An innovative composite rear wing assembly designed and manufactured by Aerodine Composites Group (Indianapolis, Ind.) was critical to 2010 NHRA Full Throttle Drag Racing Series champion Larry Dixon’s effort at the wheel of the Al-Anabi Top Fuel dragster, as he achieved an unprecedented eight top qualifier spots and a 12-win racing season.
Aerodine used computational fluid dynamics throughout the wing’s design process to minimize drag while achieving required downforce, and employed a combination of advanced composite materials to manufacture the structure.
By far the car’s most crucial aerodynamic element, the rear wing provides the massive downforce required to keep a top fuel dragster — the fastest-accelerating vehicle in the world — connected to the track. It demanded high strength to handle the aerodynamic forces exerted on it during a pass down the track, where speeds routinely exceed 320 mph in less than four seconds. The company also designed the wing to withstand extreme vibration loads and handling during the long race season.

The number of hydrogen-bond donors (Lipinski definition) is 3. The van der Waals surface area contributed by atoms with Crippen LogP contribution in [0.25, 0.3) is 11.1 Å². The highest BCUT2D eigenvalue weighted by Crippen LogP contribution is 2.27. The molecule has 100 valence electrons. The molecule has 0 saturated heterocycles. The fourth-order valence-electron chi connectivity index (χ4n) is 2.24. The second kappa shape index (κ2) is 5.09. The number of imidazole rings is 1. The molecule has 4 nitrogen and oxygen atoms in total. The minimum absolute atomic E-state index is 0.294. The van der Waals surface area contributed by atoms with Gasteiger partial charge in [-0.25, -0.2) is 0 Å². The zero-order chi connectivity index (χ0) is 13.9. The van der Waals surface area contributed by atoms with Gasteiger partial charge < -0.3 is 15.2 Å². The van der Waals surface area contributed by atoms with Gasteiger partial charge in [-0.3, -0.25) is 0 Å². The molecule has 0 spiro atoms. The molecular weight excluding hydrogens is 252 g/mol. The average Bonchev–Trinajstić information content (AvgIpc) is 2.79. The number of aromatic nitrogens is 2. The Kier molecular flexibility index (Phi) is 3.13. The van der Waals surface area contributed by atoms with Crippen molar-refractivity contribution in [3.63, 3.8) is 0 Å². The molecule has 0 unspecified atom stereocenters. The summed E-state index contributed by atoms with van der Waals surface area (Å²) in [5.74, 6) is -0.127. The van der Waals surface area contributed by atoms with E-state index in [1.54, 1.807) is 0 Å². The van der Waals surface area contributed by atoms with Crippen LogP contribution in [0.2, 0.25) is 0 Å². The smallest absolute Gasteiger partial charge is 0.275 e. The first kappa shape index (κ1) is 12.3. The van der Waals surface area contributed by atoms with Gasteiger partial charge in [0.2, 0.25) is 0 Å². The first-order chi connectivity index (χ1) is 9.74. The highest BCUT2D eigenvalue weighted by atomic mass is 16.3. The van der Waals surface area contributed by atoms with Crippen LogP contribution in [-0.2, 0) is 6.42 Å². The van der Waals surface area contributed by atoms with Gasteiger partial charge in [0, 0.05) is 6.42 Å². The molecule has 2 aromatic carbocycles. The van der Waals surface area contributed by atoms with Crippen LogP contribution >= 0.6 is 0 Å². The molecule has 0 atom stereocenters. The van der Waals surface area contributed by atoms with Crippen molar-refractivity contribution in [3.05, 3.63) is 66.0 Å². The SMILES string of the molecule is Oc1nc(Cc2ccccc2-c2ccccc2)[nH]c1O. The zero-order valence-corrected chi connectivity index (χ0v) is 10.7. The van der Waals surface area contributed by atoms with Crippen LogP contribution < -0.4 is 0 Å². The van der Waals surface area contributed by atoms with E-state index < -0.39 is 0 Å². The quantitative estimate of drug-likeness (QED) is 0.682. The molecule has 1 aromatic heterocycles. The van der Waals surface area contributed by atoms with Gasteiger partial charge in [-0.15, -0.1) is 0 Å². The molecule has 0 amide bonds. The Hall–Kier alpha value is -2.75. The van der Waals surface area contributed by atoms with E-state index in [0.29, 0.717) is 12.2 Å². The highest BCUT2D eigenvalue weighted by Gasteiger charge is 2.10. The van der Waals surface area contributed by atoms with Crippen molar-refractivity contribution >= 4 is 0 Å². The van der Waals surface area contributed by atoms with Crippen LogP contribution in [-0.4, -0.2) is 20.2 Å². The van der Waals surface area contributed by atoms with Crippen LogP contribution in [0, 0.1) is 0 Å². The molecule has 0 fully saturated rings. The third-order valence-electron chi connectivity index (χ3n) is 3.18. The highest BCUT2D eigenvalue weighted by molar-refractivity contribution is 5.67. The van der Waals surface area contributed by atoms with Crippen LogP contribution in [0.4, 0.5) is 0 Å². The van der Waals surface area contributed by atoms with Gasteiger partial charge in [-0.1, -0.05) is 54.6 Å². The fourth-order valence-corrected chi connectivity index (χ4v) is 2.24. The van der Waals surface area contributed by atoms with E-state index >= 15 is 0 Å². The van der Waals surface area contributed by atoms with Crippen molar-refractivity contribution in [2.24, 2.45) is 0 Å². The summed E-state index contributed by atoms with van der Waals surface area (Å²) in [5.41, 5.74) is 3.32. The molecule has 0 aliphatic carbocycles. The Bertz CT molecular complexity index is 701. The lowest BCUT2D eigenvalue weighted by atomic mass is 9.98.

A stringent lab test conducted by The SFI Foundation Inc. (Poway, Calif.), a nonprofit that issues and administers standards for specialty performance and racing equipment, applied nearly 8,000 lb/3630 kg of force to the wing in several iterations with a hydraulic ram. After multiple tests, permanent deformation of the wing surface was <0.030 inch, says Aerodine’s chief engineer Craig McCarthy, who reports that the company is working on a complementary front wing.
McCarthy says the wing laminate combines Toray Composites America’s (Tacoma, Wash.) T300 3K bidirectional prepreg fabric (with a proprietary resin), Toray T700 unidirectional tape, and Kevlar reinforcement from DuPont Protection Technologies (Wilmington, Del.).
Aerodine also builds most of the carbon fiber composite air injector “hats” for the sport’s 8,000-hp engines and parts for driver protection and other car body parts.
“Aerodine Composites was an important asset to Al-Anabi Racing in our quest for the Top Fuel championship,” says Al-Anabi team manager and crew chief Alan Johnson. “With no on-track testing, we were able to mount the rear wing and successfully run it in competition, which is a testament to their ability to get complex jobs done right the first time.”
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